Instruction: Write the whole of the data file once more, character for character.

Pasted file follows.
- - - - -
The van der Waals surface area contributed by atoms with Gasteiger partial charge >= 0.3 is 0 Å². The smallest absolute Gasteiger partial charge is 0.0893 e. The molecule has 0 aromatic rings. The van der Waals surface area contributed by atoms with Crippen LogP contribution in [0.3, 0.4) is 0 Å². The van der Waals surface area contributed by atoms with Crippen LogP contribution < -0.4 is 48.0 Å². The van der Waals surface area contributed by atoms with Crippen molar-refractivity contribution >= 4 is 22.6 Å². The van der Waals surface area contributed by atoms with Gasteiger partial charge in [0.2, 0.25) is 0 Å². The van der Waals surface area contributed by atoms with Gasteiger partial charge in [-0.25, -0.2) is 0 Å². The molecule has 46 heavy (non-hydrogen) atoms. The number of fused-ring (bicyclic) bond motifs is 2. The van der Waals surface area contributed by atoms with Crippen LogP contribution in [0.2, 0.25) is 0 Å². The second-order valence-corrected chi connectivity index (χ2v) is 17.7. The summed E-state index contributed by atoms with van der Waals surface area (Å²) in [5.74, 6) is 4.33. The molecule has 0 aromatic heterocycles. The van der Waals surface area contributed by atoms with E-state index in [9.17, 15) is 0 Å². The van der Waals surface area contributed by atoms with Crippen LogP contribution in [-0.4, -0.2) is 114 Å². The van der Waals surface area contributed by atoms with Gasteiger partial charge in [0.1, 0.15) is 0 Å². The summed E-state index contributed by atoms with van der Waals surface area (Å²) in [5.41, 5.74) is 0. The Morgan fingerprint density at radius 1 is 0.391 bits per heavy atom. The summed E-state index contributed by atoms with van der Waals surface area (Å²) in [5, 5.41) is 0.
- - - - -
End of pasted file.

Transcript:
The van der Waals surface area contributed by atoms with Gasteiger partial charge >= 0.3 is 0 Å². The smallest absolute Gasteiger partial charge is 0.0893 e. The molecule has 0 aromatic rings. The van der Waals surface area contributed by atoms with Crippen LogP contribution in [0.3, 0.4) is 0 Å². The van der Waals surface area contributed by atoms with Crippen LogP contribution < -0.4 is 48.0 Å². The van der Waals surface area contributed by atoms with Crippen molar-refractivity contribution >= 4 is 22.6 Å². The van der Waals surface area contributed by atoms with Gasteiger partial charge in [0.2, 0.25) is 0 Å². The van der Waals surface area contributed by atoms with Gasteiger partial charge in [-0.25, -0.2) is 0 Å². The molecule has 46 heavy (non-hydrogen) atoms. The number of fused-ring (bicyclic) bond motifs is 2. The van der Waals surface area contributed by atoms with Crippen LogP contribution in [0.2, 0.25) is 0 Å². The second-order valence-corrected chi connectivity index (χ2v) is 17.7. The summed E-state index contributed by atoms with van der Waals surface area (Å²) in [5.74, 6) is 4.33. The molecule has 0 aromatic heterocycles. The van der Waals surface area contributed by atoms with E-state index in [9.17, 15) is 0 Å². The van der Waals surface area contributed by atoms with Crippen LogP contribution in [-0.4, -0.2) is 114 Å². The van der Waals surface area contributed by atoms with Gasteiger partial charge in [0.1, 0.15) is 0 Å². The summed E-state index contributed by atoms with van der Waals surface area (Å²) in [5.41, 5.74) is 0. The Morgan fingerprint density at radius 1 is 0.391 bits per heavy atom. The summed E-state index contributed by atoms with van der Waals surface area (Å²) in [5, 5.41) is 0.